Pitching a tent while you sleep will keep you warm. Any type of tent will do; all you need to do is put a blanket over your face to trap the air (although not so close as to suffocate you). There’s a reason canopy beds were designed, and it’s not just for decorative purposes. These work well to keep the heat in your bed while you sleep. Take advantage of your own heat source to stay warm at home with nothing but your breath.

        8. Yoga Fire…Yoga Flame…

        While we’re on the subject of breathing, meditation is a great way to keep yourself warm. When you focus on your breath, you become aware of every feeling. You can feel the cold on your skin, but with practice you can train your mind to accept that feeling on your skin as something other than what you were taught. You’re not ignoring the cold–you’re simply reassigning how you accept the feeling in your body. If you think you’re cold, you’ll tense up and start to shiver, but if you actively concentrate on changing your perception of that same feeling you’re experiencing, you’ll begin to relax and gain control over your body.

        9. Chicken Soup for the Stomach

        Although drinking something cold has been scientifically proven to trigger your body’s need to warm up, drinking hot liquids, such as tea, coffee, and hot chocolate, is an effective placebo. If your taste buds prefer something more savory, soups and stews are a great replacement.

        10. Dance in the Frying Pan

        As stated before, moving your body is a great way to produce heat. If you don’t have someone around to bump and grind with, dance by yourself. Do some yoga, run around, stretch, just keep your body moving. There are yoga positions specifically designed to raise your core body temperature. Yoga isn’t necessarily something you can learn by reading, so contact a local yoga studio or teacher who can train you in the proper positioning and breathing techniques to safely warm up with yoga.

        Staying warm in Winter isn’t always easy, especially if you find yourself facing extraneous circumstances. If you properly assess your situation, however, you can stay warm at home comfortably and with little effort. Reinforcing and insulating your shelter, lighting candles, cooking, and eating all provide levels of warmth to help you brave the cold winter temperatures. With a little resourcefulness and a positive attitude, you can stay warm at home and prepare to face the wonders of Spring. Stay classy, San Diego.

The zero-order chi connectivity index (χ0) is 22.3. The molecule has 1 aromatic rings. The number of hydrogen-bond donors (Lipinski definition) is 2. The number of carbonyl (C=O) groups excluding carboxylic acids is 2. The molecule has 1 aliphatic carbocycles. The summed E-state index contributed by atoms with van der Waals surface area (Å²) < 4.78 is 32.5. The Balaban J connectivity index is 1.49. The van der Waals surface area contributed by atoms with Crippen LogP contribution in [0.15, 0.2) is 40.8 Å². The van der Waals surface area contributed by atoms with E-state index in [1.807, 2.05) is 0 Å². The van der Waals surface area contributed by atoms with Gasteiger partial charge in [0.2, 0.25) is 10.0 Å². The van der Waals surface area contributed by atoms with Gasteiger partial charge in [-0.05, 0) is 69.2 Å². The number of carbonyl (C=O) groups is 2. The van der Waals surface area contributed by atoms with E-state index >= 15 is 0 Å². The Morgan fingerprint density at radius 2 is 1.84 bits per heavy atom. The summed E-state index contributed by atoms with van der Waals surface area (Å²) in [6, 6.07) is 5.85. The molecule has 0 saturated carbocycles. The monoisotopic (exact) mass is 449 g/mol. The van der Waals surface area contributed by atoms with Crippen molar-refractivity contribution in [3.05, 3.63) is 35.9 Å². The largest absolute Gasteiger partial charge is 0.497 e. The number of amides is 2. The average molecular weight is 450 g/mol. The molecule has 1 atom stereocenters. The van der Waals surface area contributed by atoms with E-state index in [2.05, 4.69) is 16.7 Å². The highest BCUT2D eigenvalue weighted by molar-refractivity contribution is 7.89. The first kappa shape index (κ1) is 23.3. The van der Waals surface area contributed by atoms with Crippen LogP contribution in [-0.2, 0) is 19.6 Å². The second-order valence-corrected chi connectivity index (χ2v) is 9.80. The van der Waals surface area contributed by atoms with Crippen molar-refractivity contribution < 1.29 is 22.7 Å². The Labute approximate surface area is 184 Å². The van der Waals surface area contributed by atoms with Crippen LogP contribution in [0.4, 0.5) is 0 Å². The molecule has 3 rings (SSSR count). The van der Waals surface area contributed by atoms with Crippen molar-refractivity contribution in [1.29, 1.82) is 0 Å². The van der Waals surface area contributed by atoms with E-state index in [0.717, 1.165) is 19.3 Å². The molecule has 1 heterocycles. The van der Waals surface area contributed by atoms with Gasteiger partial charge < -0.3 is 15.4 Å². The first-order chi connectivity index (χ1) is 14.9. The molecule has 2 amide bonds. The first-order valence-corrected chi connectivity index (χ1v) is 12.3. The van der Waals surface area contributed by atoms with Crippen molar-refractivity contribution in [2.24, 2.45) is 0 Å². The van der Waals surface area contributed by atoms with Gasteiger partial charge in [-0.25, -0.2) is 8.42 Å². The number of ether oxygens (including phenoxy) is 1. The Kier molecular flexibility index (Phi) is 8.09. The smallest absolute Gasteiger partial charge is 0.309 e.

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        Last Updated on October 16, 2018

        The Ultimate Guide to Help You Sleep Through the Night Tonight

        The Ultimate Guide to Help You Sleep Through the Night Tonight

        It’s well past midnight and you’ve got to get up in less than six hours. You toss and turn all night. Before you know it, another hour passes by and you start panicking.

        If I don’t get to sleep in the next 30 minutes, I’m going to be exhausted tomorrow!”

        One thing is for sure, you’re not alone. Over 70M+ Americans have stated that they don’t get the proper sleep they need at night.[1] So what could possibly be causing this insomnia epidemic?

        Throughout my entrepreneurial journey of building my language learning company, I have experimented and researched dozens of best sleep practices. Some have flopped but a few have dramatically improved the quality of my life and work.

        In this article, I’ll look into the reason why you’re sleep deprived and how to sleep through the night tonight.

        Why you can’t sleep through the night

        The first step to improving anything is getting to the bottom of the root problem. Different studies have shown the reasons why most people cannot sleep well at night.[2] Here are the main ones that the average person faces:

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        Stress

        If you’ve ever stayed up at night worrying about something, know that it’s a major sleep inhibitor. When you’re feeling stress, your mind and body becomes more activated, making it incredibly difficult to fall asleep. Even when you do manage to sleep, it won’t be deep enough to help you feel rested the next day.

        Exposure to blue light before sleep time

        We’re exposed to harmful blue light on a daily basis through the use of our digital screens. If you’ve never heard of blue light, it’s part of the visible light spectrum that suppresses melatonin, our sleep hormones. Other harmful effects include digital eye strains and macular cellular damage.

        While daytime exposure to blue light is not very harmful, night time exposure tricks our brain into thinking it’s daytime. By keeping your brain alert and suppressing melatonin, your mind is unable to shut down and relax before bedtime.

        Eating close to bedtime

        Eating too late can actually be an issue for many people, especially those who are older than 40. The reason is, eating before laying down increases the chances of Gastroesophageal reflux disease (GERD), in which stomach acid backflows into the esophagus.

        Another reason not to eat too late is sleep quality. Even if you manage to sleep right after eating, it’s likely that you’ll wake up tired. Instead of letting your body rest during sleep, it has to digest the food that was entered before bedtime.

        Rule of thumb: eat 3-4 hours before bedtime.